Europe has been in the throes of political and economic turmoil for several years. The EMU has effectively failed to deliver on its promise of convergence, stability and prosperity. The EU is riven with divisions between core and periphery. It also faces major political threats following Brexit and the rise of radical rightwing movements across several countries. The forces that have undermined democracy and relations among the nations of Europe are still very much present. New ideas are required to place sovereignty, democracy, equality and solidarity at the forefront.
Of the many reasons for a rational person to look upon the Trump presidency with anxiety, ‘protectionism’ frequently appears at the top of the list in the mainstream media. The Independent quoted an executive of a large mining consortium warning us of “global trauma” should the new president fulfil his promise to introduce tariffs. Some progressive commentators seem to share the protectionist anxiety. In response to Trump’s declaration that “protection will lead to great prosperity and strength,” the Guardian’s Jonathan Freedland told his readers that this assertion is “in defiance of the historical experience that says protection leads, in fact, to crisis and world war.” Given the seriousness of these warnings, their validity bears investigation.
Stathis Kouvelakis, a member of the Greek Popular Unity party and a supporter of La France Insoumise, speaks to Feyzi Ismail on Macron’s victory, the crisis in French society and the possibilities for the Left.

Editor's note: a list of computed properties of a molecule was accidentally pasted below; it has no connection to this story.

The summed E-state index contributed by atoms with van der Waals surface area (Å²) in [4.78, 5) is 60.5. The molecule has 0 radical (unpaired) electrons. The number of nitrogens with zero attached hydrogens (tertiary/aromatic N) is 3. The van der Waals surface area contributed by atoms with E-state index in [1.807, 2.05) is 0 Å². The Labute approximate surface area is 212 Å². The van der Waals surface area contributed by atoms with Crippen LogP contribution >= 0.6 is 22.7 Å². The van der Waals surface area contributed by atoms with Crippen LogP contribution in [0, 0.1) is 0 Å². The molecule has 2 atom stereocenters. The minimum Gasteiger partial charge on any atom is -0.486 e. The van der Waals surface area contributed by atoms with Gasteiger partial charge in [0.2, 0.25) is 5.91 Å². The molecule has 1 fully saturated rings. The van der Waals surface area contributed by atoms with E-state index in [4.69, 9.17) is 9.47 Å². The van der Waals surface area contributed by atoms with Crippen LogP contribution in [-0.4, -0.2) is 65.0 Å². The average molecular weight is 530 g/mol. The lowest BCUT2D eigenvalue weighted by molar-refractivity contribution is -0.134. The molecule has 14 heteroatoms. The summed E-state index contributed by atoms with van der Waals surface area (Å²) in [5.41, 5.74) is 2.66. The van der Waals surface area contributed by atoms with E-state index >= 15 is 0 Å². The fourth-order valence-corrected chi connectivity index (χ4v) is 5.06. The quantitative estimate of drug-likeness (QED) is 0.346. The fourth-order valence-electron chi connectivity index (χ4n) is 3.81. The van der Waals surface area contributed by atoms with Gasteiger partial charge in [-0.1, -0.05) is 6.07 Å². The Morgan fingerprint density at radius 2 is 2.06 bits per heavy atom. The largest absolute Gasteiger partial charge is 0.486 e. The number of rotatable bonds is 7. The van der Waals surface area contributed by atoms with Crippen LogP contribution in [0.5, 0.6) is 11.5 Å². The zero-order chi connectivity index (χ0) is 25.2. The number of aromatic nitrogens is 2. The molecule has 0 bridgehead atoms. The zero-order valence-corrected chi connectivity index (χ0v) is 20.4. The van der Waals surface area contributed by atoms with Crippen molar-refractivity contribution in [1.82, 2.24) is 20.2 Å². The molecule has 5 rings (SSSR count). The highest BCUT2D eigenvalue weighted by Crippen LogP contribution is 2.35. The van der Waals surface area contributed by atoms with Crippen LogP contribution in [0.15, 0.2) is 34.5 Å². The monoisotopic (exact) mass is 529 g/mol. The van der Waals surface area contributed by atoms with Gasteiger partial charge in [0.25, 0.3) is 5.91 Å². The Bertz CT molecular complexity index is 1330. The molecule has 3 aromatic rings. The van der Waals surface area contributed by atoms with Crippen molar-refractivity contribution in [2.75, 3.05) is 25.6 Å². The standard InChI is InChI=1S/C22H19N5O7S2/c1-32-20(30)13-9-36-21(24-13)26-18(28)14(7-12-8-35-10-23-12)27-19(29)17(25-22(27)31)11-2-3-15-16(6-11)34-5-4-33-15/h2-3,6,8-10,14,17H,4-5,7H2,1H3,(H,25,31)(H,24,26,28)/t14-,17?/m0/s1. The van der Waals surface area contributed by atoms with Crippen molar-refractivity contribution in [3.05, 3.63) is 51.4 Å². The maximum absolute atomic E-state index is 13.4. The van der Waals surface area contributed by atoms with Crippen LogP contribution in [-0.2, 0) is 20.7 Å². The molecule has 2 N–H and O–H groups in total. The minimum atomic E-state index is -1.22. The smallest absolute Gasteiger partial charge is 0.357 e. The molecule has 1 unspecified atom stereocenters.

For several years now, mainstream economists and Right wing policy-makers have been arguing that the Irish case constitutes proof positive of the ultimate correctness of austerity and labour market liberalisation policies. The economy of this small island was hit incredibly hard by the financial crisis of 2008/09. Fortunately, so goes the Right wing story, Irish politicians saw the light and implemented the standard neoclassical recipe: draconian austerity and the liberalisation of the labour market. These policies, the Right wing fiction continues, have been a gigantic success: by 2015 Ireland was the fastest growing economy in the EU. Ireland was also the fastest growing economy in the EU in 2016. What is true about this? Did the Irish economy “recover”?